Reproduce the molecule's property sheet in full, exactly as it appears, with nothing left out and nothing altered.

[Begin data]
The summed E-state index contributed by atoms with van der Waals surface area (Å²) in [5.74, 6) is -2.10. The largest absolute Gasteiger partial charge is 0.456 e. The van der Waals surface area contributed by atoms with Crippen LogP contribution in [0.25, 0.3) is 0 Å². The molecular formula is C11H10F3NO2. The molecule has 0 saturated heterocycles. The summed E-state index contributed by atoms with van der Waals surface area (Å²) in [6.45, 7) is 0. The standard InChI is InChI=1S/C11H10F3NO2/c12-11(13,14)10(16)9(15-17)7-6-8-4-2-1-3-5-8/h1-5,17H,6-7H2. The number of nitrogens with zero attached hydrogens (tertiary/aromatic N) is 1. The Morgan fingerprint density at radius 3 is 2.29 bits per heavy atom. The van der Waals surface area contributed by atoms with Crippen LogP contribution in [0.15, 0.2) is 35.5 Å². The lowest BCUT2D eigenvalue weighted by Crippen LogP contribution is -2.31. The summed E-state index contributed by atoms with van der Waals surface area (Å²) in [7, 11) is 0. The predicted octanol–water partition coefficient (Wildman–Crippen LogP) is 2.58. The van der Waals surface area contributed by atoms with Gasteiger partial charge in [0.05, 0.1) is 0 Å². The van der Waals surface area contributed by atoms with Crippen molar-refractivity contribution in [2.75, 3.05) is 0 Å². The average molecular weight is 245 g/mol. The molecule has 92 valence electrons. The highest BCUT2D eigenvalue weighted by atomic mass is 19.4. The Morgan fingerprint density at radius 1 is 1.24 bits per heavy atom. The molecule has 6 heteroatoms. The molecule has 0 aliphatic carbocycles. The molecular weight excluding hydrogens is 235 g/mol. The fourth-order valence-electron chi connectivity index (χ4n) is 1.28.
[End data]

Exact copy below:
The summed E-state index contributed by atoms with van der Waals surface area (Å²) in [5.74, 6) is -2.10. The largest absolute Gasteiger partial charge is 0.456 e. The van der Waals surface area contributed by atoms with Crippen LogP contribution in [0.25, 0.3) is 0 Å². The molecular formula is C11H10F3NO2. The molecule has 0 saturated heterocycles. The summed E-state index contributed by atoms with van der Waals surface area (Å²) in [6.45, 7) is 0. The standard InChI is InChI=1S/C11H10F3NO2/c12-11(13,14)10(16)9(15-17)7-6-8-4-2-1-3-5-8/h1-5,17H,6-7H2. The number of nitrogens with zero attached hydrogens (tertiary/aromatic N) is 1. The Morgan fingerprint density at radius 3 is 2.29 bits per heavy atom. The van der Waals surface area contributed by atoms with Crippen LogP contribution in [0.15, 0.2) is 35.5 Å². The lowest BCUT2D eigenvalue weighted by Crippen LogP contribution is -2.31. The summed E-state index contributed by atoms with van der Waals surface area (Å²) in [7, 11) is 0. The predicted octanol–water partition coefficient (Wildman–Crippen LogP) is 2.58. The van der Waals surface area contributed by atoms with Gasteiger partial charge in [0.05, 0.1) is 0 Å². The van der Waals surface area contributed by atoms with Crippen molar-refractivity contribution in [2.75, 3.05) is 0 Å². The average molecular weight is 245 g/mol. The molecule has 92 valence electrons. The highest BCUT2D eigenvalue weighted by atomic mass is 19.4. The Morgan fingerprint density at radius 1 is 1.24 bits per heavy atom. The molecule has 6 heteroatoms. The molecule has 0 aliphatic carbocycles. The molecular weight excluding hydrogens is 235 g/mol. The fourth-order valence-electron chi connectivity index (χ4n) is 1.28.